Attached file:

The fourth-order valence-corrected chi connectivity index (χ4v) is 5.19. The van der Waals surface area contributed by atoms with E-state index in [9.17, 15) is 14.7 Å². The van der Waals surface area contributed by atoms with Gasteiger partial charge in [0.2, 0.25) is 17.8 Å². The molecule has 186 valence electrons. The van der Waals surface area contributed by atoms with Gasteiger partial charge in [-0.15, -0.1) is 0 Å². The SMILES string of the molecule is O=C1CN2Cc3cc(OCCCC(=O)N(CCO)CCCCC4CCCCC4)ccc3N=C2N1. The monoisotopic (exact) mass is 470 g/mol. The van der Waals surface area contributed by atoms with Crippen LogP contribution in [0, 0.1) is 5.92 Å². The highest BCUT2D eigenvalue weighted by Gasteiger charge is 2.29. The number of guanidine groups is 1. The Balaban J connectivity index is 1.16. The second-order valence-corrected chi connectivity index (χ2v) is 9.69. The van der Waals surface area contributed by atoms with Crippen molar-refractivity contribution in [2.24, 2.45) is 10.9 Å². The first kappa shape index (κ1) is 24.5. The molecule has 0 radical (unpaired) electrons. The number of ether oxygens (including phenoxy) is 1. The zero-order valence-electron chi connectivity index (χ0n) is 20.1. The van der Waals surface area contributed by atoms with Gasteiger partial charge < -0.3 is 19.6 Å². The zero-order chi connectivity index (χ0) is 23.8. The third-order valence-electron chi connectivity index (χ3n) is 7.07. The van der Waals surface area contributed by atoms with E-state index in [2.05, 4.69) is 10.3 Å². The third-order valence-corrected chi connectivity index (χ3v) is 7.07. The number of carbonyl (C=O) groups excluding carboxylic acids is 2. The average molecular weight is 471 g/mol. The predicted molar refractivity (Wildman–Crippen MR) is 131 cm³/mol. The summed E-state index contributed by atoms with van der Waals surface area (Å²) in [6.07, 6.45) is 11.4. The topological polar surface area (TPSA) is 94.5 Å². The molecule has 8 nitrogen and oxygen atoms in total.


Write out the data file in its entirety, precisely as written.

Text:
The fourth-order valence-corrected chi connectivity index (χ4v) is 5.19. The van der Waals surface area contributed by atoms with E-state index in [9.17, 15) is 14.7 Å². The van der Waals surface area contributed by atoms with Gasteiger partial charge in [0.2, 0.25) is 17.8 Å². The molecule has 186 valence electrons. The van der Waals surface area contributed by atoms with Gasteiger partial charge in [-0.15, -0.1) is 0 Å². The SMILES string of the molecule is O=C1CN2Cc3cc(OCCCC(=O)N(CCO)CCCCC4CCCCC4)ccc3N=C2N1. The monoisotopic (exact) mass is 470 g/mol. The van der Waals surface area contributed by atoms with Crippen LogP contribution in [0, 0.1) is 5.92 Å². The highest BCUT2D eigenvalue weighted by Gasteiger charge is 2.29. The number of guanidine groups is 1. The Balaban J connectivity index is 1.16. The second-order valence-corrected chi connectivity index (χ2v) is 9.69. The van der Waals surface area contributed by atoms with Crippen molar-refractivity contribution in [2.24, 2.45) is 10.9 Å². The first kappa shape index (κ1) is 24.5. The molecule has 0 radical (unpaired) electrons. The number of ether oxygens (including phenoxy) is 1. The zero-order valence-electron chi connectivity index (χ0n) is 20.1. The van der Waals surface area contributed by atoms with Gasteiger partial charge < -0.3 is 19.6 Å². The zero-order chi connectivity index (χ0) is 23.8. The third-order valence-electron chi connectivity index (χ3n) is 7.07. The van der Waals surface area contributed by atoms with E-state index in [2.05, 4.69) is 10.3 Å². The third-order valence-corrected chi connectivity index (χ3v) is 7.07. The number of carbonyl (C=O) groups excluding carboxylic acids is 2. The average molecular weight is 471 g/mol. The predicted molar refractivity (Wildman–Crippen MR) is 131 cm³/mol. The summed E-state index contributed by atoms with van der Waals surface area (Å²) in [6.07, 6.45) is 11.4. The topological polar surface area (TPSA) is 94.5 Å². The molecule has 8 nitrogen and oxygen atoms in total.